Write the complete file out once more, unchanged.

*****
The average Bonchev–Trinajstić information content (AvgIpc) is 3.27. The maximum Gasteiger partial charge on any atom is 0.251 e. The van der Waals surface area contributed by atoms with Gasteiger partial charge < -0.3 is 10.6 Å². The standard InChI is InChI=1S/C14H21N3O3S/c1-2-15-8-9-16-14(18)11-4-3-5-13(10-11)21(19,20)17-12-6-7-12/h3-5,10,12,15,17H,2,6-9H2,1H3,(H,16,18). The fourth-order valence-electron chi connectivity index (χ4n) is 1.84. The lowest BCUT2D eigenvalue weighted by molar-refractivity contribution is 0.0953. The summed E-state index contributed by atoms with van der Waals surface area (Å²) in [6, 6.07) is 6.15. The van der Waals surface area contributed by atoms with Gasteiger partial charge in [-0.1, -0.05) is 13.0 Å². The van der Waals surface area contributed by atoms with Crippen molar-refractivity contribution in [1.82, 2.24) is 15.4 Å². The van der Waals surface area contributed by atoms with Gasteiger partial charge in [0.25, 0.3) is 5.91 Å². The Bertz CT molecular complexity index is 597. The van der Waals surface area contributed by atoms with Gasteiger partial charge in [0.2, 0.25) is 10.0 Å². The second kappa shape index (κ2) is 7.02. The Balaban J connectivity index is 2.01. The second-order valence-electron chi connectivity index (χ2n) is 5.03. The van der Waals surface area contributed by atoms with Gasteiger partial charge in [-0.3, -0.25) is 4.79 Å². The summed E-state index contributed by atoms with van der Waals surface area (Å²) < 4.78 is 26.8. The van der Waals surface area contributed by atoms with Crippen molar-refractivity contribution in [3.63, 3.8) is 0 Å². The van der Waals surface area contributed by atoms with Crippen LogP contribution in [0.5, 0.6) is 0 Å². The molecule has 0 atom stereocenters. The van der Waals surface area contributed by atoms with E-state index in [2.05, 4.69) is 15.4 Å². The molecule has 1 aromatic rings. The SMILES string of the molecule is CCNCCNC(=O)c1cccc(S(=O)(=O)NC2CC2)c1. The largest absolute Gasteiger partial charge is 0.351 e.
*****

The average Bonchev–Trinajstić information content (AvgIpc) is 3.27. The maximum Gasteiger partial charge on any atom is 0.251 e. The van der Waals surface area contributed by atoms with Gasteiger partial charge < -0.3 is 10.6 Å². The standard InChI is InChI=1S/C14H21N3O3S/c1-2-15-8-9-16-14(18)11-4-3-5-13(10-11)21(19,20)17-12-6-7-12/h3-5,10,12,15,17H,2,6-9H2,1H3,(H,16,18). The fourth-order valence-electron chi connectivity index (χ4n) is 1.84. The lowest BCUT2D eigenvalue weighted by molar-refractivity contribution is 0.0953. The summed E-state index contributed by atoms with van der Waals surface area (Å²) in [6, 6.07) is 6.15. The van der Waals surface area contributed by atoms with Gasteiger partial charge in [-0.1, -0.05) is 13.0 Å². The van der Waals surface area contributed by atoms with Crippen molar-refractivity contribution in [1.82, 2.24) is 15.4 Å². The van der Waals surface area contributed by atoms with Gasteiger partial charge in [0.25, 0.3) is 5.91 Å². The Bertz CT molecular complexity index is 597. The van der Waals surface area contributed by atoms with Gasteiger partial charge in [0.2, 0.25) is 10.0 Å². The second kappa shape index (κ2) is 7.02. The Balaban J connectivity index is 2.01. The second-order valence-electron chi connectivity index (χ2n) is 5.03. The van der Waals surface area contributed by atoms with Gasteiger partial charge in [-0.3, -0.25) is 4.79 Å². The summed E-state index contributed by atoms with van der Waals surface area (Å²) < 4.78 is 26.8. The van der Waals surface area contributed by atoms with Crippen molar-refractivity contribution in [3.63, 3.8) is 0 Å². The van der Waals surface area contributed by atoms with Crippen LogP contribution in [0.5, 0.6) is 0 Å². The molecule has 0 atom stereocenters. The van der Waals surface area contributed by atoms with E-state index in [2.05, 4.69) is 15.4 Å². The molecule has 1 aromatic rings. The SMILES string of the molecule is CCNCCNC(=O)c1cccc(S(=O)(=O)NC2CC2)c1. The largest absolute Gasteiger partial charge is 0.351 e.